"The goddess' myth was strongly linked to the perfume she used to get what she wanted," the head of Cyprus' antiquities department, Pavlos Flourentzos, said.

The finds are now on display at the Capitoline Museum in Rome.

Four of the perfumes have been re-created from residues found at the site.

An Italian foundation, which aims to re-create antique traditions, distilled them according to techniques described by Pliny the Elder, by grinding the herbs, adding them to oil and water, and burying them in a long-necked jug over hot embers for 12 hours.

"It smells good, but strong," museum visitor Alessia Affinata, 30, said. "I can smell the pine especially," said Giulia Occhi Villavecchia, 23.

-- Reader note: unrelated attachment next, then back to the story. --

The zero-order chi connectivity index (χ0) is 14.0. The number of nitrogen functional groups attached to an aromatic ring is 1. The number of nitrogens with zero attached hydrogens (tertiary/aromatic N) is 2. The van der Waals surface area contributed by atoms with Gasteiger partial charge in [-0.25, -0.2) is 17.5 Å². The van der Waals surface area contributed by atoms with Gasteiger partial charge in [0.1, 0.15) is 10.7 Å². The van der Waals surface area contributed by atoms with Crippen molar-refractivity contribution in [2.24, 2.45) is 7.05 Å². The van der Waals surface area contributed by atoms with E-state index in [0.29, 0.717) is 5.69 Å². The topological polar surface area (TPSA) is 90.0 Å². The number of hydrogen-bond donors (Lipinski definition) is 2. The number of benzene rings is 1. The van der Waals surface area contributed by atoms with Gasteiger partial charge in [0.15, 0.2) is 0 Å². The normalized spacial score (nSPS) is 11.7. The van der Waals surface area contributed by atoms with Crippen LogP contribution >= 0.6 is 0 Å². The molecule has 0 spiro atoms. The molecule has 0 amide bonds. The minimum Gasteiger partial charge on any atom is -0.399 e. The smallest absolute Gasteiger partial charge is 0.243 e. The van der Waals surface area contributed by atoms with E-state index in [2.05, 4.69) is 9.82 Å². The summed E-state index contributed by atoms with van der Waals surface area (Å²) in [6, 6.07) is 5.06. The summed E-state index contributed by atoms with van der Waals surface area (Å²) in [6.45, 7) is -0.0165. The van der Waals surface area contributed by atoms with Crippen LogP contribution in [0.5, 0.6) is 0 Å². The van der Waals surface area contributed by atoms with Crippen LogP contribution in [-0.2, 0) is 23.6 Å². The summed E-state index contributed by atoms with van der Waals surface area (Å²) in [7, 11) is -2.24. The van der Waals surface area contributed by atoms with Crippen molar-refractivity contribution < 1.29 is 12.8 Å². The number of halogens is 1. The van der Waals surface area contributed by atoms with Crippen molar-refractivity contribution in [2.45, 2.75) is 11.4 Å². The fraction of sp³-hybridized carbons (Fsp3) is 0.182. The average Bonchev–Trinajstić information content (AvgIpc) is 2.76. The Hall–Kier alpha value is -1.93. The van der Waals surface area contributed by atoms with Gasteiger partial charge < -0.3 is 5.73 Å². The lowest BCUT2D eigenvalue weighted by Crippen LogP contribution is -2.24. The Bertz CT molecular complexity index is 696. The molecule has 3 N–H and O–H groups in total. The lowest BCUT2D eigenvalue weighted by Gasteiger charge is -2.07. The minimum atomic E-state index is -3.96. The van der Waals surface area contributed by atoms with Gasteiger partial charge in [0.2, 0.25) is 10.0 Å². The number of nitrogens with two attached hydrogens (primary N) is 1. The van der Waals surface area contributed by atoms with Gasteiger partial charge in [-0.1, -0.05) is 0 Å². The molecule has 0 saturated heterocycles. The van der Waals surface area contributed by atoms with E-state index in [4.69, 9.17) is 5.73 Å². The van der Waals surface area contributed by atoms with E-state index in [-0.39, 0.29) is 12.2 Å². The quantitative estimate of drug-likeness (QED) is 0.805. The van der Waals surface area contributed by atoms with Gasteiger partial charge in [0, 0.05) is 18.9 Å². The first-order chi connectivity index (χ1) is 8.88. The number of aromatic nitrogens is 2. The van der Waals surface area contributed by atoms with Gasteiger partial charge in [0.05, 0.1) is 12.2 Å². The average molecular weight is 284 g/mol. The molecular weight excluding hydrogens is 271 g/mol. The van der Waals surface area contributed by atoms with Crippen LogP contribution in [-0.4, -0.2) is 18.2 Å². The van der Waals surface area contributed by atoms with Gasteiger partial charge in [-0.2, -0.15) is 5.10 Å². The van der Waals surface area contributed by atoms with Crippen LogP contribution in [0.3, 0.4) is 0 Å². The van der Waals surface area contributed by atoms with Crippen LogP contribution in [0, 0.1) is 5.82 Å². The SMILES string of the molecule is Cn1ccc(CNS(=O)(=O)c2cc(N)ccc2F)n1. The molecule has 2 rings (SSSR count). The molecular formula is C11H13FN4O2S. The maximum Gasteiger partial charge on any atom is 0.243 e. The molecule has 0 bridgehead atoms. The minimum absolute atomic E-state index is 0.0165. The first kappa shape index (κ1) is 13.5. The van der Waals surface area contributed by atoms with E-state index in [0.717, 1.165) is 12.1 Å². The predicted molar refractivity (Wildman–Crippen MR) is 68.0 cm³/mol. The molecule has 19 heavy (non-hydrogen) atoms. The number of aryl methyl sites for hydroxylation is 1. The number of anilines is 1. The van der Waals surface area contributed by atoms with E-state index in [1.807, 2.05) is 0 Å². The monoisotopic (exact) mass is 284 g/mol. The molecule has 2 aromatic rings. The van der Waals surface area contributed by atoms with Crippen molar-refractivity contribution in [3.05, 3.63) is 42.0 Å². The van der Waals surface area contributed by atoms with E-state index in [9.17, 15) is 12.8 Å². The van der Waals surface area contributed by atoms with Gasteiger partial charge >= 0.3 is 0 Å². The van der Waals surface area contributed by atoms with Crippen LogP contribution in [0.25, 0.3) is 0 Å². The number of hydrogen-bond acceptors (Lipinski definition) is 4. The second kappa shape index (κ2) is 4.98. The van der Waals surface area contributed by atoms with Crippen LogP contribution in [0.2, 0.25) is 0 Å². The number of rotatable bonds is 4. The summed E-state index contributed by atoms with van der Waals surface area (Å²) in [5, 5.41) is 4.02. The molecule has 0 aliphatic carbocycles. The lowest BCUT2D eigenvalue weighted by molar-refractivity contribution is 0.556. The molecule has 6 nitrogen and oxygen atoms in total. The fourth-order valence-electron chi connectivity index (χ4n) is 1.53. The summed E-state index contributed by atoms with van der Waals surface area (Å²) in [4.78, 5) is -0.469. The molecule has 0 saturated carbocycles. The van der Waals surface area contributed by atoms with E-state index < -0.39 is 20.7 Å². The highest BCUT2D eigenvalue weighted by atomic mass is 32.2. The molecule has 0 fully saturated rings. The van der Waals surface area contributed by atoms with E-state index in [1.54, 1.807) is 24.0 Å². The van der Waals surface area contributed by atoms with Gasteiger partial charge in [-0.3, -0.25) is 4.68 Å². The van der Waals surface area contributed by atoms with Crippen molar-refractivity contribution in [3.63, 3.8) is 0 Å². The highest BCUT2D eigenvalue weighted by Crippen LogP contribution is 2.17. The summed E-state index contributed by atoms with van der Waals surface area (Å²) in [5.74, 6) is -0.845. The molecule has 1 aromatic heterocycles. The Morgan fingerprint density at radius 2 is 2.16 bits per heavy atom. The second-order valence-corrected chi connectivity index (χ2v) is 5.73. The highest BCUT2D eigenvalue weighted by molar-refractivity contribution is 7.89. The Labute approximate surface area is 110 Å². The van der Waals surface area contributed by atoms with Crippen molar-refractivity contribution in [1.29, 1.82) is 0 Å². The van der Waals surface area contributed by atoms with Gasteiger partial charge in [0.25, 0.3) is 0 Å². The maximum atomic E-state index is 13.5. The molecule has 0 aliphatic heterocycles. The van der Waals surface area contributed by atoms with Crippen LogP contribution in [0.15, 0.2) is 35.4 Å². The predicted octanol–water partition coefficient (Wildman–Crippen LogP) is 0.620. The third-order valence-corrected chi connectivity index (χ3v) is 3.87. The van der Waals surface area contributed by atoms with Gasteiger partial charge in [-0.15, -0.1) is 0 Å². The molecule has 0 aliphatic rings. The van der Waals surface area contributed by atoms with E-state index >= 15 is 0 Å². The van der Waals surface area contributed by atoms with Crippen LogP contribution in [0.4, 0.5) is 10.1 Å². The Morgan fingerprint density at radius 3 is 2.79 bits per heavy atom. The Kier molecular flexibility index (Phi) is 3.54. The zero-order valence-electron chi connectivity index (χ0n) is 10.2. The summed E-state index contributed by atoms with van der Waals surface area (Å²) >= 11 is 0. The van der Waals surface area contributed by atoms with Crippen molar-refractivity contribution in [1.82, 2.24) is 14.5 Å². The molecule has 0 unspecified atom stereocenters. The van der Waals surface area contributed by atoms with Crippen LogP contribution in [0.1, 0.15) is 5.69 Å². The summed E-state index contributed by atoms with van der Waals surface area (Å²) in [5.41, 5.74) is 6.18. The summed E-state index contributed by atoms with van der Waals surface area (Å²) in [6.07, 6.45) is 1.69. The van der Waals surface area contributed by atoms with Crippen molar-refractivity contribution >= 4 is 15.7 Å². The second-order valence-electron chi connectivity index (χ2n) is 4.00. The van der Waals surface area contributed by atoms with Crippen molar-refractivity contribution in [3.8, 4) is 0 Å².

Neither was sure they would actually wear them.


And from the head archeologist, Maria Rosaria Belgiorno from http://www.pyrgos-mavroraki.net:

M.R. Belgiorno "I Profumi di Afrodite" - Gangemi 2007 :

The most ancient prescriptions to make perfumes with olive oil come from Sumer. They have been written on some clay tablets since the IV millennium. A mention of perfume fragrance is present in the holy hymns, in the heroic histories and mythology, as in the Gilgamesh tale. In turn, the Egyptians considered perfumes a necessity of life and death, of personal prestige and religion.

In Egypt sacred and profane found a real common denominator in production and use of perfumes and cosmetics. However, nobody knows when in Egypt the production begun, possibly it was a trade from Sudan, the legendary land of Punkt, home of all the spices.